(CN) – Mars’ lack of liquid water might be a result of solar wind and radiation that stripped it of its atmospheric gas – and the ability to support life – leaving behind a frigid desert world.
In findings published Friday in the journal Science, researchers show that a bright, young sun was responsible for the Red Planet’s dramatic transformation.
“We’ve determined that most of the gas ever present in the Mars atmosphere has been lost to space,” said Bruce Jakosky, lead author and professor at the University of Colorado, Boulder.
The discovery is based on data collected by NASA’s Mars Atmosphere and Volatile Evolution Mission (MAVEN) spacecraft, which launched in 2013.
“The team made this determination from the latest result, which reveals that about 65 percent of the argon that was ever in the atmosphere has been lost to space.”
MAVEN researchers had previously announced measurements showing that gas from the Martian atmosphere was being lost to space, which also allowed the crew to describe how it was being stripped away. The new analysis uses measurements of the planet’s current atmospheric makeup to establish the first estimate of how much gas has been removed over time.
Liquid water – an essential resource for known life – is not stable on the Red Planet’s surface today because the atmosphere is too thin and cold to support it. However, certain features on the planet suggest the ancient Martian climate was quite different and likely warm enough for water to flow on the surface for extended periods.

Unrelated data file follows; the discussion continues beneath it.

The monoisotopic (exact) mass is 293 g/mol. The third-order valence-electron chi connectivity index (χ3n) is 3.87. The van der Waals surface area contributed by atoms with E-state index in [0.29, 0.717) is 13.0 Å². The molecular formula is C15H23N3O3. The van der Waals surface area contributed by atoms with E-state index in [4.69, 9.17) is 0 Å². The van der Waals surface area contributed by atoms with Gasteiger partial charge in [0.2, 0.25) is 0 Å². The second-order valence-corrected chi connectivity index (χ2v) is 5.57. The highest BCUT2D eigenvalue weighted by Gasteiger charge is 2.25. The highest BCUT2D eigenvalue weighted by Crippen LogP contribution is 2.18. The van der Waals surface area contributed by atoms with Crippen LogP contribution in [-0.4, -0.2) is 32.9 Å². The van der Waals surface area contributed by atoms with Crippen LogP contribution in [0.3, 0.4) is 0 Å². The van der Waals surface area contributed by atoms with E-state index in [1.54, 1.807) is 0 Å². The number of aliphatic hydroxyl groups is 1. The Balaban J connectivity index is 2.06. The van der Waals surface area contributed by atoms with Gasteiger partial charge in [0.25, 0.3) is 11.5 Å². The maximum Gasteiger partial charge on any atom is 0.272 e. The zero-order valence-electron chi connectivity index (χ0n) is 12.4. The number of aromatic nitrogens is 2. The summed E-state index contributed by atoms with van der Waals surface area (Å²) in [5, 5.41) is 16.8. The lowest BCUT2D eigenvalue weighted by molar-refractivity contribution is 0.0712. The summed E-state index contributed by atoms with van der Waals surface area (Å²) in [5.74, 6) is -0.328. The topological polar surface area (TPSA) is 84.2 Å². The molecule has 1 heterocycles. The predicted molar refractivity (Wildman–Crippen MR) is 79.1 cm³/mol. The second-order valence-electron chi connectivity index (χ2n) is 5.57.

While several scenarios can cause a planet to lose some of its atmosphere, including chemical reactions that lock gas away in surface rocks, the new findings show that solar wind and radiation were the culprits behind the planet’s atmospheric loss and subsequent transformation of Mars’ climate. Any life would have been driven underground or forced into a rare surface oasis.
Jakosky’s team determined this after measuring the atmospheric abundance of two different isotopes – atoms of the same element with different masses – of argon gas. Since the lighter of the two isotopes gets pulled into space more readily, it leaves the gas remaining behind enriched in the heavier isotope. The researchers measured this enrichment and its variations at different altitudes in the atmosphere to estimate what percentage of the atmospheric gas was lost to space.
The team tracked argon since it can be removed only by sputtering, a process in which ions picked up by solar wind impact Mars at high speeds, physically knocking atmospheric gas into space. Once they determined how much argon was lost due to sputtering, the researchers were able to use the efficiency of sputtering to measure the loss of other atoms and molecules, such as carbon dioxide.
Researchers measure carbon dioxide because it is the primary molecule within the Red Planet’s atmosphere and because it can retain heat and warm the planet.
“We determined that the majority of the planet’s carbon dioxide also has been lost to space by sputtering,” Jakosky said. “There are other processes that can remove carbon dioxide, so this gives the minimum amount of carbon dioxide that’s been lost to space.”